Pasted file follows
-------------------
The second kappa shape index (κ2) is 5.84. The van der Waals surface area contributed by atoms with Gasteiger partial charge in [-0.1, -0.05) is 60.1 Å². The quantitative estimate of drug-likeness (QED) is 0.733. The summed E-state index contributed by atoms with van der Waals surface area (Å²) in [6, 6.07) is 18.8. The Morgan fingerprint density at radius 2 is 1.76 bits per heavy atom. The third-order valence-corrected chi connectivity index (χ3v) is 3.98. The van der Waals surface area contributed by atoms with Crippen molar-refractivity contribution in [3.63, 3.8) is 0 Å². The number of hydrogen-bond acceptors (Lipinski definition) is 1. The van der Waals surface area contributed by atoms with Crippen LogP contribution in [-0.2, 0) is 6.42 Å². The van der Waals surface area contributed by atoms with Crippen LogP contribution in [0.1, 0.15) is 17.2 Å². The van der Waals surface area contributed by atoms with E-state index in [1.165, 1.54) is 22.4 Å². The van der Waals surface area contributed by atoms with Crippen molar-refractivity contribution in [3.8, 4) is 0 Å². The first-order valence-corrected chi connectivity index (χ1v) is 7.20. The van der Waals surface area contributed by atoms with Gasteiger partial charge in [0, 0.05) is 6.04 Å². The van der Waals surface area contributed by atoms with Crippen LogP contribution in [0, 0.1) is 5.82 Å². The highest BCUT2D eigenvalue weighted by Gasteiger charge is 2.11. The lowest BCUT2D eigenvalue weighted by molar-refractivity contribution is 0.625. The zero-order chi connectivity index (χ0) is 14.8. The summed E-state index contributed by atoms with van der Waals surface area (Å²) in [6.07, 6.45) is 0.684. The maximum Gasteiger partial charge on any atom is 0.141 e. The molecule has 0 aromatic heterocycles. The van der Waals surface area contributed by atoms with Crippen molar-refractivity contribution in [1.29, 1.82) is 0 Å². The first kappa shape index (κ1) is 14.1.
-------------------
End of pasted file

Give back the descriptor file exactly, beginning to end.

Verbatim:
The second kappa shape index (κ2) is 5.84. The van der Waals surface area contributed by atoms with Gasteiger partial charge in [-0.1, -0.05) is 60.1 Å². The quantitative estimate of drug-likeness (QED) is 0.733. The summed E-state index contributed by atoms with van der Waals surface area (Å²) in [6, 6.07) is 18.8. The Morgan fingerprint density at radius 2 is 1.76 bits per heavy atom. The third-order valence-corrected chi connectivity index (χ3v) is 3.98. The van der Waals surface area contributed by atoms with Crippen molar-refractivity contribution in [3.63, 3.8) is 0 Å². The number of hydrogen-bond acceptors (Lipinski definition) is 1. The van der Waals surface area contributed by atoms with Crippen LogP contribution in [-0.2, 0) is 6.42 Å². The van der Waals surface area contributed by atoms with Crippen LogP contribution in [0.1, 0.15) is 17.2 Å². The van der Waals surface area contributed by atoms with E-state index in [1.165, 1.54) is 22.4 Å². The van der Waals surface area contributed by atoms with Crippen molar-refractivity contribution in [3.8, 4) is 0 Å². The first-order valence-corrected chi connectivity index (χ1v) is 7.20. The van der Waals surface area contributed by atoms with Gasteiger partial charge in [0, 0.05) is 6.04 Å². The van der Waals surface area contributed by atoms with Crippen LogP contribution in [0, 0.1) is 5.82 Å². The highest BCUT2D eigenvalue weighted by Gasteiger charge is 2.11. The lowest BCUT2D eigenvalue weighted by molar-refractivity contribution is 0.625. The zero-order chi connectivity index (χ0) is 14.8. The summed E-state index contributed by atoms with van der Waals surface area (Å²) in [6.07, 6.45) is 0.684. The maximum Gasteiger partial charge on any atom is 0.141 e. The molecule has 0 aromatic heterocycles. The van der Waals surface area contributed by atoms with Crippen molar-refractivity contribution in [1.29, 1.82) is 0 Å². The first kappa shape index (κ1) is 14.1.